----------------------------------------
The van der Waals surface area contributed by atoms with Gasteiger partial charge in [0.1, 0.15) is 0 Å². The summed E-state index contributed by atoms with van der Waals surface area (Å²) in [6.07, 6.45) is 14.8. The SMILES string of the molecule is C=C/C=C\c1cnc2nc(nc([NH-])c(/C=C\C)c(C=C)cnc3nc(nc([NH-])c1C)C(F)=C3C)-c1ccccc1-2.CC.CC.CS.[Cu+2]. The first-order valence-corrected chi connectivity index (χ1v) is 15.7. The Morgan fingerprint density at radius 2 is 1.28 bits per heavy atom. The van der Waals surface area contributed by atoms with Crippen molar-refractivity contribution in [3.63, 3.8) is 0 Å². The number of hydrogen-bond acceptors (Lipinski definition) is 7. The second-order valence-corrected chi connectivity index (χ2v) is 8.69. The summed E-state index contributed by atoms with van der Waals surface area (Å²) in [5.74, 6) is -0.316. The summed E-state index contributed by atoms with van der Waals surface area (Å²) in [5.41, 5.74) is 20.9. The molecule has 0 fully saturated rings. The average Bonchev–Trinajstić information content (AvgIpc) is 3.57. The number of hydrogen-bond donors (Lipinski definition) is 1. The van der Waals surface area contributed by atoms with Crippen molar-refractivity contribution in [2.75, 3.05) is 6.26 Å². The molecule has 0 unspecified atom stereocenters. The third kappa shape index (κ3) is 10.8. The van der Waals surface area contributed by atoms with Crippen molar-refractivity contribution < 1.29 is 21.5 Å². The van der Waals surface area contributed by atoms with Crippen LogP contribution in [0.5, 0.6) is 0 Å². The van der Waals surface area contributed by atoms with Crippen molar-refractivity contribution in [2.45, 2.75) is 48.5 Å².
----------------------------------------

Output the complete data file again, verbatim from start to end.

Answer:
The van der Waals surface area contributed by atoms with Gasteiger partial charge in [0.1, 0.15) is 0 Å². The summed E-state index contributed by atoms with van der Waals surface area (Å²) in [6.07, 6.45) is 14.8. The SMILES string of the molecule is C=C/C=C\c1cnc2nc(nc([NH-])c(/C=C\C)c(C=C)cnc3nc(nc([NH-])c1C)C(F)=C3C)-c1ccccc1-2.CC.CC.CS.[Cu+2]. The first-order valence-corrected chi connectivity index (χ1v) is 15.7. The Morgan fingerprint density at radius 2 is 1.28 bits per heavy atom. The van der Waals surface area contributed by atoms with Crippen molar-refractivity contribution in [3.63, 3.8) is 0 Å². The number of hydrogen-bond acceptors (Lipinski definition) is 7. The second-order valence-corrected chi connectivity index (χ2v) is 8.69. The summed E-state index contributed by atoms with van der Waals surface area (Å²) in [5.74, 6) is -0.316. The summed E-state index contributed by atoms with van der Waals surface area (Å²) in [5.41, 5.74) is 20.9. The molecule has 0 fully saturated rings. The average Bonchev–Trinajstić information content (AvgIpc) is 3.57. The number of hydrogen-bond donors (Lipinski definition) is 1. The van der Waals surface area contributed by atoms with Crippen molar-refractivity contribution in [2.75, 3.05) is 6.26 Å². The molecule has 0 unspecified atom stereocenters. The third kappa shape index (κ3) is 10.8. The van der Waals surface area contributed by atoms with Crippen molar-refractivity contribution < 1.29 is 21.5 Å². The van der Waals surface area contributed by atoms with Crippen LogP contribution in [0.5, 0.6) is 0 Å². The van der Waals surface area contributed by atoms with Crippen molar-refractivity contribution in [2.45, 2.75) is 48.5 Å².